A new report from Cancer Research UK found an estimated 42 percent of the country’s most common cancer cases could be prevented with a healthy lifestyle change.
Researchers found that the proportion of preventable cases was highest for cervical cancer due to its link with HPV infection. That was followed by mesothelioma and cancer of the oral cavity and pharynx, larynx, esophagus, and lungs, which was due to their link with smoking. Quitting smoking alone could prevent 64,500 cancer cases per year. In fact, smoking is the largest preventable cause of cancer in the UK; an estimated 19 percent of total cases are linked to exposure to tobacco smoke.
Second to smoking is having excess body weight; losing it can prevent 18,100 cancer cases. Cancer of the breast, bowel, kidney, pancreas, uterus, esophagus, and even the gallbladder are attributable to excess body weight. Researchers found these cases occur more in women than they do men, with some weight-related cancers linked to women only. Eating more fruits and vegetables, drinking less alcohol, and applying more sunscreen round out the top five recommended healthy lifestyle changes.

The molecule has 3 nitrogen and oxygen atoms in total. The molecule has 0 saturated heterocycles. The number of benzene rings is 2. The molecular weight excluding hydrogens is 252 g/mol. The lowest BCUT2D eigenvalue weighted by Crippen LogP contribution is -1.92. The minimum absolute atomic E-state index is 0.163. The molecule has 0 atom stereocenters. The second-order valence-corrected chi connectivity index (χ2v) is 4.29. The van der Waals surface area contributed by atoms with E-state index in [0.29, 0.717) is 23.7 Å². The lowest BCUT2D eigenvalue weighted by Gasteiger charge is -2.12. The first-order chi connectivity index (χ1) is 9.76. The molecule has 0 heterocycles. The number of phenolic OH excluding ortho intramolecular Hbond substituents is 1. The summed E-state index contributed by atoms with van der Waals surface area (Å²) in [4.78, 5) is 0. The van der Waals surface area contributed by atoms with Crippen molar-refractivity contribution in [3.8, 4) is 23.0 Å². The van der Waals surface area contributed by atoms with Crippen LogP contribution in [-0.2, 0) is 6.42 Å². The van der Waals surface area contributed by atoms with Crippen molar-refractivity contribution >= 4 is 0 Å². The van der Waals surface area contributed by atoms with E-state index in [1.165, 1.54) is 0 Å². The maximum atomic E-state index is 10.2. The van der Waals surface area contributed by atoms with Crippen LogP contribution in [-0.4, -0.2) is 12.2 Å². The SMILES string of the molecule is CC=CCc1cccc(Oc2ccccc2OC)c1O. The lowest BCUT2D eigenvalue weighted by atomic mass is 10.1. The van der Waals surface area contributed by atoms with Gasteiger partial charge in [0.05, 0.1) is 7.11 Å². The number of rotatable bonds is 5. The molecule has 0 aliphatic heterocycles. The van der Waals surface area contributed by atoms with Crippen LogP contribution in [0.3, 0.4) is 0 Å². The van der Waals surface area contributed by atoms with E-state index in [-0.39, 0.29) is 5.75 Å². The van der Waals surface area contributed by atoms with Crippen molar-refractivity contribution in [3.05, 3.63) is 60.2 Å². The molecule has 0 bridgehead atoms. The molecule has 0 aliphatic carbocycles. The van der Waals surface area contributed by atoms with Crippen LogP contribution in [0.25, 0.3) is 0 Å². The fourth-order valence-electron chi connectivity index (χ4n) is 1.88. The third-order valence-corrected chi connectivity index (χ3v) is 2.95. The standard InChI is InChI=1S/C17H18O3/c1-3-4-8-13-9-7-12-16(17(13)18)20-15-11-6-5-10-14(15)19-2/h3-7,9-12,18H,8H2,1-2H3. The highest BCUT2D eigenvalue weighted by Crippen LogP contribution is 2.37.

“There's now little doubt that certain lifestyle choices can have a big impact on cancer risk, with research around the world all pointing to the same key risk factors,” Max Parkin, a statistician for Cancer Research, told BBC News. “Leading a healthy lifestyle can't guarantee someone won't get cancer, but we can stack the odds in our favor by taking positive steps now that will help decrease our cancer risk in [the] future.”
In the United States, the reality isn’t much different. The American Institute for Cancer Research (AICR) found more than half of the estimated cancer deaths are related to preventable causes. Smoking is number one, followed by obesity, cancer-causing pathogens, poor diet, exercise, and a lack of sun protection. However, a separate report from the American Society of Clinical Oncology reported obesity is quickly surpassing tobacco as the leading preventable cause of cancer.
“Our reports show that simply by eating well, being physically active, and maintaining a healthy weight, Americans could prevent tens of thousands of cancer cases each year,” Susan Higginbotham, AICR vice president of research, said. “This... shows that there are many other ways we can reduce cancer risk, such as not smoking and reducing sun exposure.”
Higginbotham added that "even as research on prevention advances every year, knowing that we can cut the numbers of cancer deaths in half just with lifestyle choices — that's empowering."